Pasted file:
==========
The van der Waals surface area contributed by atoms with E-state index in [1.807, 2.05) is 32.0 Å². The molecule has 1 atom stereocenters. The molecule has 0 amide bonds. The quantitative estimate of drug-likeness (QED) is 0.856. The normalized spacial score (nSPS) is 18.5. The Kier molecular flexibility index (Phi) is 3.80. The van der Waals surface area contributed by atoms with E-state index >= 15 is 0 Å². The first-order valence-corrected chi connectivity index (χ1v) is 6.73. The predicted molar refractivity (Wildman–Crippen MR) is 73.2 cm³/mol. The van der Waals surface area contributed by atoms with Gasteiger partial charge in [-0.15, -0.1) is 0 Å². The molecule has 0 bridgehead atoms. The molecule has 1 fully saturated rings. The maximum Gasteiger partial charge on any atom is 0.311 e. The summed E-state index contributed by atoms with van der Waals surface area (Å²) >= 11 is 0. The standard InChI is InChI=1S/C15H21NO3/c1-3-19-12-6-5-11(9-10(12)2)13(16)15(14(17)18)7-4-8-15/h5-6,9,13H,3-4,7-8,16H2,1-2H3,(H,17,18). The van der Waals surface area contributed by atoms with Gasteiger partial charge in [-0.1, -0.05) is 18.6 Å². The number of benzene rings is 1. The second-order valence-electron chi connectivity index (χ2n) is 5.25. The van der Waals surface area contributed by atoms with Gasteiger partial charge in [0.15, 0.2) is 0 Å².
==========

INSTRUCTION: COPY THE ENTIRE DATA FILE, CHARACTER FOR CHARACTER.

The van der Waals surface area contributed by atoms with E-state index in [1.807, 2.05) is 32.0 Å². The molecule has 1 atom stereocenters. The molecule has 0 amide bonds. The quantitative estimate of drug-likeness (QED) is 0.856. The normalized spacial score (nSPS) is 18.5. The Kier molecular flexibility index (Phi) is 3.80. The van der Waals surface area contributed by atoms with E-state index >= 15 is 0 Å². The first-order valence-corrected chi connectivity index (χ1v) is 6.73. The predicted molar refractivity (Wildman–Crippen MR) is 73.2 cm³/mol. The van der Waals surface area contributed by atoms with Gasteiger partial charge in [-0.15, -0.1) is 0 Å². The molecule has 0 bridgehead atoms. The molecule has 1 fully saturated rings. The maximum Gasteiger partial charge on any atom is 0.311 e. The summed E-state index contributed by atoms with van der Waals surface area (Å²) >= 11 is 0. The standard InChI is InChI=1S/C15H21NO3/c1-3-19-12-6-5-11(9-10(12)2)13(16)15(14(17)18)7-4-8-15/h5-6,9,13H,3-4,7-8,16H2,1-2H3,(H,17,18). The van der Waals surface area contributed by atoms with Gasteiger partial charge in [-0.1, -0.05) is 18.6 Å². The number of benzene rings is 1. The second-order valence-electron chi connectivity index (χ2n) is 5.25. The van der Waals surface area contributed by atoms with Gasteiger partial charge in [0.15, 0.2) is 0 Å².